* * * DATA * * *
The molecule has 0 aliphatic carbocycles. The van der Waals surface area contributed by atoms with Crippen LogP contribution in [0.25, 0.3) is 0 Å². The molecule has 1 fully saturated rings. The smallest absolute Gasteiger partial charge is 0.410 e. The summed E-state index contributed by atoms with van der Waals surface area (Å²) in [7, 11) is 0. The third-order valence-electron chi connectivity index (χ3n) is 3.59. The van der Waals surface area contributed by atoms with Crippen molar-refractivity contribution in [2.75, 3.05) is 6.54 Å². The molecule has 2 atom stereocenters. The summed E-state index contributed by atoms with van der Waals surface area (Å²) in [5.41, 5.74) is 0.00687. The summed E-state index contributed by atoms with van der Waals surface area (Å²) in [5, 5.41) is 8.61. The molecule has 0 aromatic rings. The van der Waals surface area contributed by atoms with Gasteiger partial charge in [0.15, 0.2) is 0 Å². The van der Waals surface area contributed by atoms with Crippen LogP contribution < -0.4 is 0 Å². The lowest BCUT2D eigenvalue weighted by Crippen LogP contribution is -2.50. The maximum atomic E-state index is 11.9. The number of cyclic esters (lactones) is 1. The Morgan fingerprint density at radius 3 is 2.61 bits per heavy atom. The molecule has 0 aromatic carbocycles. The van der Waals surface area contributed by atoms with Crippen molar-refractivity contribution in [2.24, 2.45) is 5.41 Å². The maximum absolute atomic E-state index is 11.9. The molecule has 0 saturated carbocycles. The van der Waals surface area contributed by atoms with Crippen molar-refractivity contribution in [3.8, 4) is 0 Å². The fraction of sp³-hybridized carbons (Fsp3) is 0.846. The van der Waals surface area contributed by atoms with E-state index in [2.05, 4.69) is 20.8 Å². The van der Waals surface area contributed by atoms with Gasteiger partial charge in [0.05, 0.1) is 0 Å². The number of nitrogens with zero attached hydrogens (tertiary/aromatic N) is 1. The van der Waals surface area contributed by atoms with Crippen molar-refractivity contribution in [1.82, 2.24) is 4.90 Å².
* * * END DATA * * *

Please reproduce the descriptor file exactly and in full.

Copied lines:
The molecule has 0 aliphatic carbocycles. The van der Waals surface area contributed by atoms with Crippen LogP contribution in [0.25, 0.3) is 0 Å². The molecule has 1 fully saturated rings. The smallest absolute Gasteiger partial charge is 0.410 e. The summed E-state index contributed by atoms with van der Waals surface area (Å²) in [7, 11) is 0. The third-order valence-electron chi connectivity index (χ3n) is 3.59. The van der Waals surface area contributed by atoms with Crippen molar-refractivity contribution in [2.75, 3.05) is 6.54 Å². The molecule has 2 atom stereocenters. The summed E-state index contributed by atoms with van der Waals surface area (Å²) in [5.41, 5.74) is 0.00687. The summed E-state index contributed by atoms with van der Waals surface area (Å²) in [5, 5.41) is 8.61. The molecule has 0 aromatic rings. The van der Waals surface area contributed by atoms with Gasteiger partial charge in [0.15, 0.2) is 0 Å². The van der Waals surface area contributed by atoms with Crippen LogP contribution < -0.4 is 0 Å². The lowest BCUT2D eigenvalue weighted by Crippen LogP contribution is -2.50. The maximum atomic E-state index is 11.9. The number of cyclic esters (lactones) is 1. The Morgan fingerprint density at radius 3 is 2.61 bits per heavy atom. The molecule has 0 aromatic carbocycles. The van der Waals surface area contributed by atoms with Crippen molar-refractivity contribution in [2.24, 2.45) is 5.41 Å². The maximum absolute atomic E-state index is 11.9. The molecule has 0 saturated carbocycles. The van der Waals surface area contributed by atoms with Crippen molar-refractivity contribution in [3.8, 4) is 0 Å². The fraction of sp³-hybridized carbons (Fsp3) is 0.846. The van der Waals surface area contributed by atoms with E-state index in [2.05, 4.69) is 20.8 Å². The van der Waals surface area contributed by atoms with Gasteiger partial charge in [0.05, 0.1) is 0 Å². The number of nitrogens with zero attached hydrogens (tertiary/aromatic N) is 1. The van der Waals surface area contributed by atoms with Crippen molar-refractivity contribution in [1.82, 2.24) is 4.90 Å².